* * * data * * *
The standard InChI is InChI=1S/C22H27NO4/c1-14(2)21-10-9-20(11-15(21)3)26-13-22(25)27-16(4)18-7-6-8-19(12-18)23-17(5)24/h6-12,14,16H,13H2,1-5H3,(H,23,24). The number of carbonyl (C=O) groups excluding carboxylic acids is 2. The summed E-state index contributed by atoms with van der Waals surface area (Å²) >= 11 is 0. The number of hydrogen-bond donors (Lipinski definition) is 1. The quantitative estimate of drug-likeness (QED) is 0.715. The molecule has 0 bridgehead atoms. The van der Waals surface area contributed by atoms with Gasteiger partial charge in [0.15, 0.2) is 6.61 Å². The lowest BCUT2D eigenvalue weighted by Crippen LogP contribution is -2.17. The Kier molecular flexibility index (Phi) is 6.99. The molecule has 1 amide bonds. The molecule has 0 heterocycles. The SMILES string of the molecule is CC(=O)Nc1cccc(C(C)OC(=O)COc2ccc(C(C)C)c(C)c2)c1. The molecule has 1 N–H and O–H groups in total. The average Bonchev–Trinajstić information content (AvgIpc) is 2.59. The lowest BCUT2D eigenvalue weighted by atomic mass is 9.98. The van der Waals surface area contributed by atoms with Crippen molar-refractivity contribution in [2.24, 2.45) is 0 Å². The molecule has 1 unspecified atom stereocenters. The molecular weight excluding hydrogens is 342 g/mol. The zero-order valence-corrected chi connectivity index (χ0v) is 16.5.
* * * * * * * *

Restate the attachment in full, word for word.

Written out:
The standard InChI is InChI=1S/C22H27NO4/c1-14(2)21-10-9-20(11-15(21)3)26-13-22(25)27-16(4)18-7-6-8-19(12-18)23-17(5)24/h6-12,14,16H,13H2,1-5H3,(H,23,24). The number of carbonyl (C=O) groups excluding carboxylic acids is 2. The summed E-state index contributed by atoms with van der Waals surface area (Å²) >= 11 is 0. The number of hydrogen-bond donors (Lipinski definition) is 1. The quantitative estimate of drug-likeness (QED) is 0.715. The molecule has 0 bridgehead atoms. The van der Waals surface area contributed by atoms with Gasteiger partial charge in [0.15, 0.2) is 6.61 Å². The lowest BCUT2D eigenvalue weighted by Crippen LogP contribution is -2.17. The Kier molecular flexibility index (Phi) is 6.99. The molecule has 1 amide bonds. The molecule has 0 heterocycles. The SMILES string of the molecule is CC(=O)Nc1cccc(C(C)OC(=O)COc2ccc(C(C)C)c(C)c2)c1. The molecule has 1 N–H and O–H groups in total. The average Bonchev–Trinajstić information content (AvgIpc) is 2.59. The lowest BCUT2D eigenvalue weighted by atomic mass is 9.98. The van der Waals surface area contributed by atoms with Crippen molar-refractivity contribution in [2.24, 2.45) is 0 Å². The molecule has 1 unspecified atom stereocenters. The molecular weight excluding hydrogens is 342 g/mol. The zero-order valence-corrected chi connectivity index (χ0v) is 16.5.